(Here’s an amazing story from a customer with yet another use for Anti Icky Poo and its enzyme cleaning power to eliminate odors.)
A couple of years ago we discovered that rats had infiltrated our fireplace around our firebox from outside. They weren’t in the house, and we got rid of them outside, but every time we had a fire there would be a terrible stench of rat urine that would last for days.
We’re remodeling now and the area is open around the fireplace but not accessible to clean because there isn’t enough space between the masonry and the metal firebox to get a brush or sponge in. We asked some cleaning companies and restoration experts and they had no idea what to do. We weren’t very happy about demolishing the masonry and replacing the firebox, that’s for sure!! Since it didn’t bother my husband as much he “tested” it recently and lit the first fire of the season — EWWWWW! I said, “PLEASE!! NO MORE FIRES until you can fix this.”
Just the other day I came home and he had a big smile on his face. He said, “I had a fire this afternoon. Can you tell?” WOW! No, I couldn’t tell at all. Turns out he streamed Anti Icky Poo onto the suspected areas of the firebox with a really good sprayer several days before and let it work its magic. By the time he lit the fire, there was no more rat smell. We’ve had several fires since then and the problem is solved!!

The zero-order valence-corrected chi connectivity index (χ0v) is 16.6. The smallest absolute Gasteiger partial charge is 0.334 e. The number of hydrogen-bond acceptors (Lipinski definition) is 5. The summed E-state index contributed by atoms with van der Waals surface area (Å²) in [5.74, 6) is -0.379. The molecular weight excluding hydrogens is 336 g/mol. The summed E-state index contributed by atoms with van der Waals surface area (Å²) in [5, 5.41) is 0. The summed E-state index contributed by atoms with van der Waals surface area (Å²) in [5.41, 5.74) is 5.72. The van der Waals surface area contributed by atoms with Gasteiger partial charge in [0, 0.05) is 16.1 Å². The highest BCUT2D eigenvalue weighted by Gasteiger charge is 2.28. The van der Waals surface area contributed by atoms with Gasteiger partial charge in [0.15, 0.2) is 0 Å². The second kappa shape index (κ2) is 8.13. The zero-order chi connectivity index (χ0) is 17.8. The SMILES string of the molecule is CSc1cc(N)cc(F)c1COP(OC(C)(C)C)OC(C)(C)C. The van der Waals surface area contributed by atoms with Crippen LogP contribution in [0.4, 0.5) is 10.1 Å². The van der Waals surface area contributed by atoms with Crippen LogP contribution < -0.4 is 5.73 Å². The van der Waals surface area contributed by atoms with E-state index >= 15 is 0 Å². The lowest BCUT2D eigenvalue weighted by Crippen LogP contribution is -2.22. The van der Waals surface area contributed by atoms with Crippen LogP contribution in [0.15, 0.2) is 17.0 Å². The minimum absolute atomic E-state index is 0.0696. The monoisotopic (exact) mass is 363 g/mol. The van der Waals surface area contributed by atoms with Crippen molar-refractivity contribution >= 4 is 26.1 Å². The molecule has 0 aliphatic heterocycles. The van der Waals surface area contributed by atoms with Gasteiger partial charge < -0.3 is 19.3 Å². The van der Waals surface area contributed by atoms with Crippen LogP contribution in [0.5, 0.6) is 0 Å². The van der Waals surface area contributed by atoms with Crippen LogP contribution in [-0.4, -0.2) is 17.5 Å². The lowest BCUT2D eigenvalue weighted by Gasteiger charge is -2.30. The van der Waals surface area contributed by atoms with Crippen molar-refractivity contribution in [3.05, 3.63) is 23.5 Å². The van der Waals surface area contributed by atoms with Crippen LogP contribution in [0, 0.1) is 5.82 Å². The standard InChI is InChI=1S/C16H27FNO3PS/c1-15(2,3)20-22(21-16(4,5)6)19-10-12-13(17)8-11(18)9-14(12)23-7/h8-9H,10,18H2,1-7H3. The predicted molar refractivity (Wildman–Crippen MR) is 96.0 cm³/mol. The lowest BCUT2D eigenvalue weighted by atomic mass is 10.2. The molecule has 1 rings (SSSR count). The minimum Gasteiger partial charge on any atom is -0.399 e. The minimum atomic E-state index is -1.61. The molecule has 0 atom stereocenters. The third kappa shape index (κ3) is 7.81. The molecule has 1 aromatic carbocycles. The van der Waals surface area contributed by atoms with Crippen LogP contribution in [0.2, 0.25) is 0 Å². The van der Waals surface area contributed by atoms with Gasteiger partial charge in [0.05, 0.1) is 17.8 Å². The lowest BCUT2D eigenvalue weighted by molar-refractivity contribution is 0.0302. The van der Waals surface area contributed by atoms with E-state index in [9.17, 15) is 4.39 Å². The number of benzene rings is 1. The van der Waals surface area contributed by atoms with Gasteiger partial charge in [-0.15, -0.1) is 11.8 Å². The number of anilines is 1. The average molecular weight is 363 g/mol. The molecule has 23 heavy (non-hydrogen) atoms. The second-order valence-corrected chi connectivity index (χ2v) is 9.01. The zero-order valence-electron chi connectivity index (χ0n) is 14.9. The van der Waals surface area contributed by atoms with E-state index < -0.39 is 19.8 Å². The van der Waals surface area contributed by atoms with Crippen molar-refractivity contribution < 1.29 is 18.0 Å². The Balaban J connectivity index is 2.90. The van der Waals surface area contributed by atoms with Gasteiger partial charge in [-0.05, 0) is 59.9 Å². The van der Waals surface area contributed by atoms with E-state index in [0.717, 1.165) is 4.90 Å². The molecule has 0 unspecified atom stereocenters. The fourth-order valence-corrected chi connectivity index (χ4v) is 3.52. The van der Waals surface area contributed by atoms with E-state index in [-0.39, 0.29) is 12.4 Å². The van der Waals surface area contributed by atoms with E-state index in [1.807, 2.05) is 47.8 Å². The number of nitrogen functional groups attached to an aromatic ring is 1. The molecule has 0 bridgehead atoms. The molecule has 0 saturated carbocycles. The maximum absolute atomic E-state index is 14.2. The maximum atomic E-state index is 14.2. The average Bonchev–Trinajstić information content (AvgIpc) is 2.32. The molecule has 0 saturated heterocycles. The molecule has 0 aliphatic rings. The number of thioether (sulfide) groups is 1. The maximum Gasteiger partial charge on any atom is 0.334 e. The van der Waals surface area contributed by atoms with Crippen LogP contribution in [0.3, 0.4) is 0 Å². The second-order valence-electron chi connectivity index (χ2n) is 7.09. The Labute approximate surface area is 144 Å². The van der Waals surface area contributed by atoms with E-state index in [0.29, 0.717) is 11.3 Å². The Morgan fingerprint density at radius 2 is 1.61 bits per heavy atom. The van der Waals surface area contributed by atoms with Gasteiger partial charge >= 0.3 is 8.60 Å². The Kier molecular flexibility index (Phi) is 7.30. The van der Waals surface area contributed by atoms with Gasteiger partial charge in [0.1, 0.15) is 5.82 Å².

I will order some special treats for the four kitties we have (who are absolutely worthless with the rats, but tons of fun anyway).
Avoid these indoor holiday plants that are toxic or potentially lethal to cats!
Poinsettias, mistletoe and lilies – these are but a few of the indoor house plants that are toxic to cats! Here’s a complete list of cat-unfriendly houseplants.
Bringing flowers to a home with cats? Roses are a good choice BUT they should be grown locally, and better yet, they should be grown organically!
Why is organic important? Most roses sold in the U.S. come from Colombia or Ecuador where they are grown in greenhouses which use a shocking amount of pesticides.
Read more about the toxins in Colombian and Ecuadoran roses here:
Where to find organic or fair trade flowers:
I read a recent article about fire retardants and their effect on humans http://www.sfgate.com/health/article/Chemicals-in-furniture-hard-to-avoid-4072857.php.
Arlene Blum who is quoted in this story has written extensively linking fire retardants to Feline Hyperthyroid when her cat Midnight suddenly became ill. While she is quoted in this story there is no mention of exposing the effects on cats. We’ve posted her article on cats before, but with so many new readers of our newsletter we wanted to bring it back, and with additional information.
An excerpt from an article which appeared in the New York Times, September 6, 2012:
The purge happened in 2007, after Blum’s 14-pound cat Midnight began losing weight. The vet diagnosed feline hyperthyroidism, a disease that was unknown until 1979 but is now considered one of the most common endocrine disorders in cats. Blum wondered if there might be a possible link between feline hyperthyroidism and penta, a flame retardant that was withdrawn from the market in 2004, so her vet suggested sending a vial of Midnight’s blood to a researcher in Illinois. Sure enough, Midnight’s blood was 28 parts per million penta. Thinking that flame retardants in her aging sofa might be migrating into her household’s dust, Blum got rid of it. Four years later, the penta levels in her dust had dropped to 3 parts per million from 95 parts per million.